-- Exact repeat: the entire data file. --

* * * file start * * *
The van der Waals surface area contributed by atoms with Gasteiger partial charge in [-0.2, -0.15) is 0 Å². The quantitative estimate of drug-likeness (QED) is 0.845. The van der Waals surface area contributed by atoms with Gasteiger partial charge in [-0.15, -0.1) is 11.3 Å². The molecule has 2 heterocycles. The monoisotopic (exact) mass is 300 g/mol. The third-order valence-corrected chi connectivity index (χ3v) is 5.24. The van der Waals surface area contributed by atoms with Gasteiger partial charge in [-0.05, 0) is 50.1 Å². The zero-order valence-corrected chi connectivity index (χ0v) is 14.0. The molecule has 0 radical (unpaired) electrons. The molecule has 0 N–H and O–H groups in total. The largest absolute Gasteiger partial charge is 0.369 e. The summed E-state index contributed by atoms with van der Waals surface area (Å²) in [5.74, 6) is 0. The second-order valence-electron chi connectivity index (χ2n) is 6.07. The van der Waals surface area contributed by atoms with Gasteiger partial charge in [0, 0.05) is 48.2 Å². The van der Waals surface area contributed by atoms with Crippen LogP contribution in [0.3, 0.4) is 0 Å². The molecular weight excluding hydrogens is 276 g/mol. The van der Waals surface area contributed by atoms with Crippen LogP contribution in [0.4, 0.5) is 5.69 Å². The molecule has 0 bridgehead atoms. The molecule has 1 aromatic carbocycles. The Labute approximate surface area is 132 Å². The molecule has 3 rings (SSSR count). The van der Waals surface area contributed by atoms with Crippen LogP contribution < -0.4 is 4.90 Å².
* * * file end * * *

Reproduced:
The van der Waals surface area contributed by atoms with Gasteiger partial charge in [-0.2, -0.15) is 0 Å². The quantitative estimate of drug-likeness (QED) is 0.845. The van der Waals surface area contributed by atoms with Gasteiger partial charge in [-0.15, -0.1) is 11.3 Å². The molecule has 2 heterocycles. The monoisotopic (exact) mass is 300 g/mol. The third-order valence-corrected chi connectivity index (χ3v) is 5.24. The van der Waals surface area contributed by atoms with Gasteiger partial charge in [-0.05, 0) is 50.1 Å². The zero-order valence-corrected chi connectivity index (χ0v) is 14.0. The molecule has 0 radical (unpaired) electrons. The molecule has 0 N–H and O–H groups in total. The largest absolute Gasteiger partial charge is 0.369 e. The summed E-state index contributed by atoms with van der Waals surface area (Å²) in [5.74, 6) is 0. The second-order valence-electron chi connectivity index (χ2n) is 6.07. The van der Waals surface area contributed by atoms with Gasteiger partial charge in [0, 0.05) is 48.2 Å². The van der Waals surface area contributed by atoms with Crippen LogP contribution in [0.3, 0.4) is 0 Å². The molecular weight excluding hydrogens is 276 g/mol. The van der Waals surface area contributed by atoms with Crippen LogP contribution in [0.4, 0.5) is 5.69 Å². The molecule has 0 bridgehead atoms. The molecule has 1 aromatic carbocycles. The Labute approximate surface area is 132 Å². The molecule has 3 rings (SSSR count). The van der Waals surface area contributed by atoms with Crippen LogP contribution < -0.4 is 4.90 Å².